Newly minted safety officers are initially struggling to understand:

  • SMS requirements;
  • how (and whether) organizational goals and objectives align with the SMS implementation;
  • how the organization currently complies with those SMS requirements;
  • what obstacles impede smooth SMS implementation; and
  • what resources are available to further implement or promote the SMS.

Unless these safety managers have previously seen an SMS, there is little chance that the SMS' data management strategies will be properly addressed during the initial SMS implementation steps. I would venture to guess that every aviation safety manager misjudges the level of SMS documentation required to support the SMS to demonstrate continuous improvement of the SMS. Consequently, initial SMS implementations lack the ability to effectively monitor SMS performance.

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Quality management systems strive for objective measurements, but objectively measuring the effectiveness of particular elements of the SMS and the effectiveness of corrective actions can be difficult or nearly impossible in the short term. Therefore, continuous improvement of certain processes must be measured subjectively and repeatedly.

For example, safety managers can easily measure their safety reporting culture. This is commonly achieved by counting the number of safety reports within a given time period and dividing the number by the number of participants (or employees).

Evaluating safety reporting cultures is very straightforward and objective. However, judging a safety culture is more difficult and observers rely heavily on soft skills requiring introspection, perception, and feedback from fickle subjects. Safety culture surveys are used to obtain more objective results.

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Positive Safety Cultures in Aviation SMS

Unlike auditing a particular department or division for a specialized subject area, safety cultures affect entire organizations, from the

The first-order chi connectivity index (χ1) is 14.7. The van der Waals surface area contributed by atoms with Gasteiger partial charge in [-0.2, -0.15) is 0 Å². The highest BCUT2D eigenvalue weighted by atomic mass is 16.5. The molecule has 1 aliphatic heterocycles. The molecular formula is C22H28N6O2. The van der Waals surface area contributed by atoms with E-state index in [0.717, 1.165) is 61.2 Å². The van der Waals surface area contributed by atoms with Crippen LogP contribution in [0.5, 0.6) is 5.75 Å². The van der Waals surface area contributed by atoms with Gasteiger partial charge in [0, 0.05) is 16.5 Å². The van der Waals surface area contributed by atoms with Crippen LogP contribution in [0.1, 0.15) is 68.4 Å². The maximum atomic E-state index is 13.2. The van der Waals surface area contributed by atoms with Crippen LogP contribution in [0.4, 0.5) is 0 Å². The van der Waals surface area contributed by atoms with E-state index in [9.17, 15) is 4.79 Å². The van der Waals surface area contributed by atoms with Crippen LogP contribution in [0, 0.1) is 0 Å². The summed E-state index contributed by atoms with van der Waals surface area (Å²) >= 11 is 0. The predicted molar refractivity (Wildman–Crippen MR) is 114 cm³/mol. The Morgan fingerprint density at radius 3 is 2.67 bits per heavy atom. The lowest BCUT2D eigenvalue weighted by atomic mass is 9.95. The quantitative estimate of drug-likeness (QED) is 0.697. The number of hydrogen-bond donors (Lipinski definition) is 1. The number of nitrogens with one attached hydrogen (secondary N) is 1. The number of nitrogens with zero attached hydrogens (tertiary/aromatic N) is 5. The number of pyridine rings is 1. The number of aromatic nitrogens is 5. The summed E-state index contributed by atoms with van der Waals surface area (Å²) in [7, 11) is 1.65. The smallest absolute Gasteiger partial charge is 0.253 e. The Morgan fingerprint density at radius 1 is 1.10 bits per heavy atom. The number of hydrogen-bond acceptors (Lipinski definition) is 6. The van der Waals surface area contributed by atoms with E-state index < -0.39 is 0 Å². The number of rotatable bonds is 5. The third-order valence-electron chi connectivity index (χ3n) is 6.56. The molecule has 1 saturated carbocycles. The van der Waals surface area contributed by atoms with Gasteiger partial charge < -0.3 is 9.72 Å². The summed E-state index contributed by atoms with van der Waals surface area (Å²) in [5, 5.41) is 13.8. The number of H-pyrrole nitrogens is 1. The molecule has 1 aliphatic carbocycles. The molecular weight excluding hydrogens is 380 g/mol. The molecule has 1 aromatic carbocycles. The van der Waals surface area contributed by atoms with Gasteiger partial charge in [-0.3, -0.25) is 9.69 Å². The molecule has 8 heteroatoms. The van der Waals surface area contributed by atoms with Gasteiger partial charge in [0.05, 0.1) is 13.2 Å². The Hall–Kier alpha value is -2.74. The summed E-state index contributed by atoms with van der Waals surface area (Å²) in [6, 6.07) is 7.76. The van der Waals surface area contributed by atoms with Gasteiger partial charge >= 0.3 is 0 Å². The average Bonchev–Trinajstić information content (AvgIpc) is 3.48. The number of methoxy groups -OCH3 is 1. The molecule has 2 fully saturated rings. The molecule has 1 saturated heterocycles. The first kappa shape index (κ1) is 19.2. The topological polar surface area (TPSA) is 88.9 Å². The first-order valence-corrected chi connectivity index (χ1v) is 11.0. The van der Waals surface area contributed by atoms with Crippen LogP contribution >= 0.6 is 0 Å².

• accountable executive to
  • mid-level managers to
  • line-level employees to
  • contractors and vendors supporting your operations.

Aviation service providers with the highest safety ratings display a constant concern about safety. This constant concern for safety is tightly interwoven into their organizational culture. SMS implementations fail whenever management treats aviation SMS like a traditional safety program. You may remember these traditional safety programs. These safety programs had:

  • no (or very little) expectation of returning value on the investment;
  • no commitment requirement from management;
  • no regular and formal performance monitoring requirements;
  • no protection from management;
  • no expectation of measuring or demonstrating continuous improvement; and
  • little sincere, sustained effort to change safety cultures.

An SMS is different from traditional safety programs. SMS has well-defined risk management processes that work effectively with organizational quality issues. After all, SMS is modeled after quality management systems, so there should be little surprise that many of the processes are similar, except with a focus on safety rather than quality.

If you are already focusing on quality management in your company with a formal QMS, there is a strong chance that you have tools that can be used to support the SMS, such as data collection and measuring software. There is also a high probability that safety culture has been ignored in favor of production goals.

To test the heartbeat of your safety culture, routine safety culture surveys have proven effective. The key takeaway here is "routine," meaning that safety managers must follow up year after year in order to measure results that may be skewed in the early stages of safety culture surveys.

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Download aviation safety culture checklist

Safety & Quality Managers Seldom Follow Through on Culture Surveys

Airlines and airports improve safety processes by using integrated aviation safety and quality management systems databases

As noted above, routine safety and quality culture surveys should be performed on a regular basis. Annual cultural surveys seem to be the norm for aviation service providers engaging in these surveys. It would be interesting to learn the true motive behind safety culture surveys. Are they performed due to oversight pressure? Or do you think safety managers are really interested in promoting the aviation SMS?

I think there is a bit of both going on. Safety culture requires considerable time to change. Improving safety culture is not considered "low-hanging fruit" in an SMS. The low-hanging fruit in an SMS implementation is:

  • Safety policy (which strongly affects safety culture);
  • Safety reporting system (which also affects safety culture);
  • Non-punitive reporting policy (definitely shapes safety reporting culture);
  • Defining safety accountabilities and responsibilities;
  • Performing the gap analysis; and
  • Drafting an SMS implementation plan.

Before you go off and conduct a safety culture survey, review the above "low-hanging fruit" to determine how they currently affect safety culture. Do not make any sudden changes before you conduct your surveys. You want a "stable system" to evaluate. Sudden changes to the safety reporting system or the non-punitive reporting policy before conducting a survey don't allow for a good "baseline measurement."